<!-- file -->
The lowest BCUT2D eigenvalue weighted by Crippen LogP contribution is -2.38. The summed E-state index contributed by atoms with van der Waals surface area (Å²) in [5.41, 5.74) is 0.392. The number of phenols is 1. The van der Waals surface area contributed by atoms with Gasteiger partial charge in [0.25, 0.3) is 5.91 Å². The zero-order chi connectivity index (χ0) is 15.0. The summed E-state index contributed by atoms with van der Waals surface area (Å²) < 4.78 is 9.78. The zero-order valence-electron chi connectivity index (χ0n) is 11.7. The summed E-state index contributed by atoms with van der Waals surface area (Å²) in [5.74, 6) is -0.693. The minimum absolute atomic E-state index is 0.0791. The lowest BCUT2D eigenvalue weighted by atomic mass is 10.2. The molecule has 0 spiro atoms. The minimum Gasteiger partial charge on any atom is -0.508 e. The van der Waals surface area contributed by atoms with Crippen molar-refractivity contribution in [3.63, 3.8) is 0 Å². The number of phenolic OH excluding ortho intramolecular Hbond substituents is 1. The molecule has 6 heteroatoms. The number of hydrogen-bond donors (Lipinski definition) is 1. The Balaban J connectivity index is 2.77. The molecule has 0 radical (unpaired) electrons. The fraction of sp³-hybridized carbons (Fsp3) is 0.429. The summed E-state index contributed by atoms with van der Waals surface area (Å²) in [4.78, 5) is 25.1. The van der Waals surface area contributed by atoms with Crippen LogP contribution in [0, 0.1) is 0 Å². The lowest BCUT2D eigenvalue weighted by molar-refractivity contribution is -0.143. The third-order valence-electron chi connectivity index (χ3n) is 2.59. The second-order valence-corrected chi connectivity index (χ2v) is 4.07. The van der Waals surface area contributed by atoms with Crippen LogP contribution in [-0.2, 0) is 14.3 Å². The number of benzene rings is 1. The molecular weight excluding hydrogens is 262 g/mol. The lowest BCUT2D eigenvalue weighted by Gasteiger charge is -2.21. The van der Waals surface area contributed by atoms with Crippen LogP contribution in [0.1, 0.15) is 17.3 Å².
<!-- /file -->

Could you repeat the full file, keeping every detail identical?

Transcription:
The lowest BCUT2D eigenvalue weighted by Crippen LogP contribution is -2.38. The summed E-state index contributed by atoms with van der Waals surface area (Å²) in [5.41, 5.74) is 0.392. The number of phenols is 1. The van der Waals surface area contributed by atoms with Gasteiger partial charge in [0.25, 0.3) is 5.91 Å². The zero-order chi connectivity index (χ0) is 15.0. The summed E-state index contributed by atoms with van der Waals surface area (Å²) < 4.78 is 9.78. The zero-order valence-electron chi connectivity index (χ0n) is 11.7. The summed E-state index contributed by atoms with van der Waals surface area (Å²) in [5.74, 6) is -0.693. The minimum absolute atomic E-state index is 0.0791. The lowest BCUT2D eigenvalue weighted by atomic mass is 10.2. The molecule has 0 spiro atoms. The minimum Gasteiger partial charge on any atom is -0.508 e. The van der Waals surface area contributed by atoms with Crippen molar-refractivity contribution in [3.63, 3.8) is 0 Å². The number of phenolic OH excluding ortho intramolecular Hbond substituents is 1. The molecule has 6 heteroatoms. The number of hydrogen-bond donors (Lipinski definition) is 1. The Balaban J connectivity index is 2.77. The molecule has 0 radical (unpaired) electrons. The fraction of sp³-hybridized carbons (Fsp3) is 0.429. The summed E-state index contributed by atoms with van der Waals surface area (Å²) in [4.78, 5) is 25.1. The van der Waals surface area contributed by atoms with Crippen LogP contribution in [0, 0.1) is 0 Å². The lowest BCUT2D eigenvalue weighted by molar-refractivity contribution is -0.143. The third-order valence-electron chi connectivity index (χ3n) is 2.59. The second-order valence-corrected chi connectivity index (χ2v) is 4.07. The van der Waals surface area contributed by atoms with Crippen LogP contribution in [-0.2, 0) is 14.3 Å². The number of benzene rings is 1. The molecular weight excluding hydrogens is 262 g/mol. The lowest BCUT2D eigenvalue weighted by Gasteiger charge is -2.21. The van der Waals surface area contributed by atoms with Crippen LogP contribution in [0.1, 0.15) is 17.3 Å².